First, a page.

Books rage

Published on August 10th, 2012 | by Mark Schiffer


Geoff Dyer’s literary account of …Rage

Out of Sheer Rage : Wrestling With D.H. Lawrence is a book that is only tangentially about the author mentioned in its title. Author Geoff Dyer spent a good period of time researching, traveling, and pondering the life of D.H. Lawrence for this work with the goal of producing a masterful piece of literary and humanistic analysis. Dyer has undertaken such projects with subjects ranging from jazz (But Beautiful: A Book About Jazz) to Tarkovsky’s “Stalker” (Zona: A Book About A Film About A Journey To A Room). For this 1997 work, what he ended up with was an account of stagnation and depression.

However, this account more than succeeds as a literary memoir of self-loathing and humanity, and for that reason it can’t be recommended enough. If anything, it expands the potential audience for this work to include people who barely have even heard of Women in Love – the only Lawrence I had read prior to picking up Out of Sheer Rage…. Rather than a stuffy academic study, Dyer’s work instead sings with the pain of frustration. He takes elements from the life of D.H. Lawrence, attempts to project humanity onto them, and is troubled when he is unable to fully connect with his subject.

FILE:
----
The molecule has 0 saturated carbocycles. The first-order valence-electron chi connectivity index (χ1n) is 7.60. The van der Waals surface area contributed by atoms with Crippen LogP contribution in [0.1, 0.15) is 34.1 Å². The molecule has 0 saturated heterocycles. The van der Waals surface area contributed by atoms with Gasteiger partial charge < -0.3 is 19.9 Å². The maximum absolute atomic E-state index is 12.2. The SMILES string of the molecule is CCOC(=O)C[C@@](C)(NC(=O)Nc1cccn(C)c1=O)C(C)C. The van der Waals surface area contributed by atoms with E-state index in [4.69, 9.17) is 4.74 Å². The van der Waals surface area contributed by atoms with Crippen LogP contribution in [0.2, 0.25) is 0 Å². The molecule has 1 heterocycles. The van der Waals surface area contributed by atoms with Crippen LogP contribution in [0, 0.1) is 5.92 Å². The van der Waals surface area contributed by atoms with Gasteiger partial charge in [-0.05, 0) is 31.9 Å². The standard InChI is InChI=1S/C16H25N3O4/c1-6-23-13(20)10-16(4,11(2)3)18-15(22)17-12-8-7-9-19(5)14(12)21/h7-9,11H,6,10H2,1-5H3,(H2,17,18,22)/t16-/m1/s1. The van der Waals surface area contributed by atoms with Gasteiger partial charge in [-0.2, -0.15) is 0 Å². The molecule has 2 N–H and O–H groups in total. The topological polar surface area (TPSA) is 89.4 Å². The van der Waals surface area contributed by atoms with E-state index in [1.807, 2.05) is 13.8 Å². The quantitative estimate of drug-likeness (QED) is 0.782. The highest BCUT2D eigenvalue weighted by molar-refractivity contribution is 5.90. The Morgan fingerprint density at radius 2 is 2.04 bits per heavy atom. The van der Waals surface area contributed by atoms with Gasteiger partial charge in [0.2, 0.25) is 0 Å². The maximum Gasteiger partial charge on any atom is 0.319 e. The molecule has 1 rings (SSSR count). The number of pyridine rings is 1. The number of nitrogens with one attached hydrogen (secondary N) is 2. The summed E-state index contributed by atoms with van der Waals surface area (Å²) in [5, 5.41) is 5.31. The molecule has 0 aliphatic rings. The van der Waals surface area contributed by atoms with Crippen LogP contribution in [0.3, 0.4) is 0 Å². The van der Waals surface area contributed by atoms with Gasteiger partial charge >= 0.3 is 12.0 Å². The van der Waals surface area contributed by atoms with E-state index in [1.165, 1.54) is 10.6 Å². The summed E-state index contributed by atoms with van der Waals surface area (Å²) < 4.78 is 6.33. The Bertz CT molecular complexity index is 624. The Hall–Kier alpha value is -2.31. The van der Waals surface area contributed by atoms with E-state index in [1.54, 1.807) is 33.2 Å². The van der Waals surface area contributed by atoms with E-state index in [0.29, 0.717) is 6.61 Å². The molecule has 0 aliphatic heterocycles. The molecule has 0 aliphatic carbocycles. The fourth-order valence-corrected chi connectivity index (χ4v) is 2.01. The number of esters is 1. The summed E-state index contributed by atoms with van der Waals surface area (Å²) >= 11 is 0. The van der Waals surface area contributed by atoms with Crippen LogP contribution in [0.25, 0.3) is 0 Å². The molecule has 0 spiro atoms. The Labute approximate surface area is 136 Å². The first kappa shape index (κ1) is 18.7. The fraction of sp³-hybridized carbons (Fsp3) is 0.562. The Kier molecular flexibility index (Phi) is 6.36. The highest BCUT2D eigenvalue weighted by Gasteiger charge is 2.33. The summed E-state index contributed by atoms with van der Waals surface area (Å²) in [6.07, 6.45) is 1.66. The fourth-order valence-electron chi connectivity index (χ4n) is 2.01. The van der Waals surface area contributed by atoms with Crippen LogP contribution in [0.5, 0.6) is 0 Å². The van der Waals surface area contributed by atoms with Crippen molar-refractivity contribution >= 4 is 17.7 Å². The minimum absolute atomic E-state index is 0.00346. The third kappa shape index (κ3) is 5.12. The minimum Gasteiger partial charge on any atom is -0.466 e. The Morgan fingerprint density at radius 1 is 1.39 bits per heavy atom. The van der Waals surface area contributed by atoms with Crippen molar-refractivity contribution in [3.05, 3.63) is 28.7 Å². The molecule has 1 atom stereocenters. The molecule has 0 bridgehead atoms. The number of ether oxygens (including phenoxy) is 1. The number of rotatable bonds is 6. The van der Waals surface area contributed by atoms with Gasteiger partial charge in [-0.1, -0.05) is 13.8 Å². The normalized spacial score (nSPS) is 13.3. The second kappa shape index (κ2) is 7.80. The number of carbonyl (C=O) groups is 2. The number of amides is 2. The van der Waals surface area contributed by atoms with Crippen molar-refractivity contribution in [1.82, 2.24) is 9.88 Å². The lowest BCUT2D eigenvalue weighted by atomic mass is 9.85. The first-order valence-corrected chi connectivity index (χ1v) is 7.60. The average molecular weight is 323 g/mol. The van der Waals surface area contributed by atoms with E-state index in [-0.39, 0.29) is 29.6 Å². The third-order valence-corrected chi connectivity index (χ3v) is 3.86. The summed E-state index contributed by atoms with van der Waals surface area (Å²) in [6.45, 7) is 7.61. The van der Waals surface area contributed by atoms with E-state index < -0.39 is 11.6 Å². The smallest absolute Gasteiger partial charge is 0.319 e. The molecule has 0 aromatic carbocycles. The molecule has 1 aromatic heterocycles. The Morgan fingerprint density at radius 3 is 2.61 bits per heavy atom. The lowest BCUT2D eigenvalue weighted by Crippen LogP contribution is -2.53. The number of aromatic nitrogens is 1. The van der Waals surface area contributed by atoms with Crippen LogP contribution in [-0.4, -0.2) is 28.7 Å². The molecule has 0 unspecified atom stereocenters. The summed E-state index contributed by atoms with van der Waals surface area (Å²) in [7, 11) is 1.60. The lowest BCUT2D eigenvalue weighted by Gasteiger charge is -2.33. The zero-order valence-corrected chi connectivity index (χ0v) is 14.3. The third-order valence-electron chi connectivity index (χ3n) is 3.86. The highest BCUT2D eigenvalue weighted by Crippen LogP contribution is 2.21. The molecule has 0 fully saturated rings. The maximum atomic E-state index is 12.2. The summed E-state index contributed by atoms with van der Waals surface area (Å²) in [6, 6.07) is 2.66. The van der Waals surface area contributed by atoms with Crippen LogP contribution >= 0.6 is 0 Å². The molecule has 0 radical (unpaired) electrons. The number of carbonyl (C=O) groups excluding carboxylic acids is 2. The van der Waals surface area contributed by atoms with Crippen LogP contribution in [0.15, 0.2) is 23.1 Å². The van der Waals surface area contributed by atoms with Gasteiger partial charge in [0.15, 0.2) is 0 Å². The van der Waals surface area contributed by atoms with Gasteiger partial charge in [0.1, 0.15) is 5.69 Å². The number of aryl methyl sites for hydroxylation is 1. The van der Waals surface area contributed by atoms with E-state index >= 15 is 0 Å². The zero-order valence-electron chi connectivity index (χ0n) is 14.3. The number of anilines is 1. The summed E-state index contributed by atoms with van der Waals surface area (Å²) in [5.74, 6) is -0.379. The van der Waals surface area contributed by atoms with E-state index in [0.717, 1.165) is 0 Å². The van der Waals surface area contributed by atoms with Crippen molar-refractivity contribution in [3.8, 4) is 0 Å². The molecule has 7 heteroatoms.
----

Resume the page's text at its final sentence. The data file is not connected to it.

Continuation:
While certain passages of Out of Sheer Rage… read like the humorous travel writing of a more grounded Bill Bryson, others soar with the sadness of David Foster Wallace. It groups Dyer with such memoirists as Augusten Burroughs and Chuck Klosterman, authors who have processed their personal traumas and anxieties into humorous bestsellers. However, while Dyer’s work is funny, what one is left with goes far beyond that. He has taken the genre of the literary analysis, and fully humanized it in a manner that is both engaging and moving for all readers.

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About the Author

Mark is a college graduate media addict who currently lives at his parent's house in Columbia, MD. Although he spent his undergrad period studying Film and Russian Literature, he currently spends much of his time watching Netflix, reading indie comic runs from beginning to end, and playing video games for their narrative content. He also plays tenor saxophone.

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